As I’ve alluded to a couple of times, many people skip the last week of the Circuit, due mainly to fears about the road. This part of the trail goes through some of the nicest towns, the best lodges, and the friendliest people. It’s Thakali country; and Thakalis are legendary for their hospitality and charm. This trail was in fact the more popular, by far, until a couple years ago when the new road and the threat of Maoists combined to create a drop in traffic.
Trekker’s (myself included) are disappointed to walk on a road shared with motor vehicles, but for the villagers this is a real boon. Goods are easier to obtain–and cheaper. People who are sick can be driven to the hospital. It’s connecting a remote part of the country to the modern world–many even have electricity.
Logistically, you are walking down almost the entire way. It’s a breeze, and you can feel yourself growing stronger as you get lower and lower in altitude. There are a few cars, busses, or jeeps that pass you throughout the day, but for me they were no more annoying than the endless mule trains on the other side of the pass.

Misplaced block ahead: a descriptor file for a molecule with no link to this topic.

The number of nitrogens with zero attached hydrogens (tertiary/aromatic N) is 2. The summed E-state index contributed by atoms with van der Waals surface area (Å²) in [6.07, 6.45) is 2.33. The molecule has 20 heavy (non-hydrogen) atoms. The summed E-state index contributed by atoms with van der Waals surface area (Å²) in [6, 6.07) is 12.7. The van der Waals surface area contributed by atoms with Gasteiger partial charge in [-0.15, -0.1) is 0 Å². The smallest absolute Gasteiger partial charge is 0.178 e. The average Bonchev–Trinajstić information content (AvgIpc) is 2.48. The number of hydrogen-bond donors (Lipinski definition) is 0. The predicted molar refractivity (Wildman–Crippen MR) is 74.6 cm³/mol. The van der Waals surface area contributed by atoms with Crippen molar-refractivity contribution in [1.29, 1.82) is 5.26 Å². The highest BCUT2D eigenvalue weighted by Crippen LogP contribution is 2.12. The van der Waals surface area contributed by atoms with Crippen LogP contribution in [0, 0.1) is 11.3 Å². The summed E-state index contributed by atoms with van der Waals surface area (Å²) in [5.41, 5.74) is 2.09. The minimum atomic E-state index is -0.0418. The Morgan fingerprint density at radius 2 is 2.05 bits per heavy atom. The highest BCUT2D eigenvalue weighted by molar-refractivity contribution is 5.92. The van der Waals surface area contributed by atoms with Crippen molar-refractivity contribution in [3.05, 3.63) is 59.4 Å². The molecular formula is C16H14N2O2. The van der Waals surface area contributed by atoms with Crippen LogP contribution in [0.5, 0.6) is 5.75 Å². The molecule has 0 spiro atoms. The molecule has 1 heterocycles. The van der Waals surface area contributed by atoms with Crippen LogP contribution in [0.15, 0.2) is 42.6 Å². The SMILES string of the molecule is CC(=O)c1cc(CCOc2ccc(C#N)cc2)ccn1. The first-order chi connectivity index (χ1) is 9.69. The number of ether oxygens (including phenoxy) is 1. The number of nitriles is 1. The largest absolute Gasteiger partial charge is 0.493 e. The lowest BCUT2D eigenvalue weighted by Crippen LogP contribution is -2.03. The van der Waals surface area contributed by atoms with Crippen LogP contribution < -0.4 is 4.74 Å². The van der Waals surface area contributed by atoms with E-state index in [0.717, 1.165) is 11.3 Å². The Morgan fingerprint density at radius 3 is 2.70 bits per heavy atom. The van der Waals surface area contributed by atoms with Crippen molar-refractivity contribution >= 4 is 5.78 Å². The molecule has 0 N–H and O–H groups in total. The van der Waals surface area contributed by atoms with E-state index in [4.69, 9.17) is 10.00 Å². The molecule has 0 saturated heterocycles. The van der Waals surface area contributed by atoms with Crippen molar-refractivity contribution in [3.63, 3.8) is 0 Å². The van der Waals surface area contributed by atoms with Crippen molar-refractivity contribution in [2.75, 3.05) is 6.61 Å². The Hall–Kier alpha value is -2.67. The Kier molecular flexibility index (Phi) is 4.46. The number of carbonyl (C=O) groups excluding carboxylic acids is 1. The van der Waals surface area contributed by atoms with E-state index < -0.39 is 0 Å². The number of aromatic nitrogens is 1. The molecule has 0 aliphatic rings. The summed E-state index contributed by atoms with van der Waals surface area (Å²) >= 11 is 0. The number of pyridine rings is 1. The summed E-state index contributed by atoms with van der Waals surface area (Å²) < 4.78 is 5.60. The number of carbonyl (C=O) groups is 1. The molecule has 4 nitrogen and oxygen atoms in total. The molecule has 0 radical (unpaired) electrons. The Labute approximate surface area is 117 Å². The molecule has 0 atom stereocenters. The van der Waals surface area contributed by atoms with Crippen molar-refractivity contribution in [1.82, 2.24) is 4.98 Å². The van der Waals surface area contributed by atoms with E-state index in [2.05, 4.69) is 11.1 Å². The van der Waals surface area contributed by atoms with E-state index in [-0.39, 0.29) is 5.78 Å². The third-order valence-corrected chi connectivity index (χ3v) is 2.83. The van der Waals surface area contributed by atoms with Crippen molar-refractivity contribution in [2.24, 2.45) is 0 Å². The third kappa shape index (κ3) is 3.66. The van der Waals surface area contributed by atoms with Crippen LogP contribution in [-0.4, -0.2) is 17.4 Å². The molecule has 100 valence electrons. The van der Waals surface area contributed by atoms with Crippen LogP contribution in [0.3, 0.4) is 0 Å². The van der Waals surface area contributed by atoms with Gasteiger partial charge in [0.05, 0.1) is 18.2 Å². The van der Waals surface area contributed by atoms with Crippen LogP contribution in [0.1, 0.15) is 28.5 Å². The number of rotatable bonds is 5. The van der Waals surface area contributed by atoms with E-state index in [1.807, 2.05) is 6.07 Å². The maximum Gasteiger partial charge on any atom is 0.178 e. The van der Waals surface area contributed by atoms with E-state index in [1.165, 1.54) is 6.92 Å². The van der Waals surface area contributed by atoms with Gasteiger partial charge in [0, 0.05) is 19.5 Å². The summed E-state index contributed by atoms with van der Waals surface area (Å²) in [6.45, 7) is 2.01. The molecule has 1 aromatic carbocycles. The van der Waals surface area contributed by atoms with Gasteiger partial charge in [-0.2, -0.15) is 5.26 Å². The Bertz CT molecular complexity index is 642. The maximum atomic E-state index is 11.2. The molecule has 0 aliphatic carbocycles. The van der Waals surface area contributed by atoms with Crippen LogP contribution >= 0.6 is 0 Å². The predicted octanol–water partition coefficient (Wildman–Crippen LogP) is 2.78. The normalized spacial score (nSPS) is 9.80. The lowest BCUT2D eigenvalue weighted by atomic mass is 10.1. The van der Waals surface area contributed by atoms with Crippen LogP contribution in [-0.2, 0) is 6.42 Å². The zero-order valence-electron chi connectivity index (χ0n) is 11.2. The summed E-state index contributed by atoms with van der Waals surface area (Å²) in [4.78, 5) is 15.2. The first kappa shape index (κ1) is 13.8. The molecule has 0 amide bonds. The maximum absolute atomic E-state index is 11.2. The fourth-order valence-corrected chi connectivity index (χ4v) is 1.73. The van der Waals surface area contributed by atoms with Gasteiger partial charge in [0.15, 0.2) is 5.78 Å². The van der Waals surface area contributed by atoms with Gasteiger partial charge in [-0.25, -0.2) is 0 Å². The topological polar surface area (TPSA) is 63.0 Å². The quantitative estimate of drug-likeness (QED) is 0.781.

This side was mistier, but it didn’t rain. The only precipitation after the first day were a couple of lightning/thunder/blizzards near the top of the pass. The pine forests were great, and there were almost no trekkers on the trail at all. The food was much better–fresher, with more vegetables and because the lodges weren’t cooking on wood fires it came out much quicker (and I hear is better for the environment as well).
There are enough sidetrips to add a couple weeks, but just sticking to the main trail it takes about six days to get to Tatopani (Hot Springs). From here, you could have a flat walk to Beni and there catch a bus or taxi back to Pokhara. Or you can climb up 2000 more meters to Ghorepani (Horse Water) and there catch the views from the poorly-named Poon Hill. There’s the rub: the views always require the climbs.
Anyway, enough from me. Here are some pictures.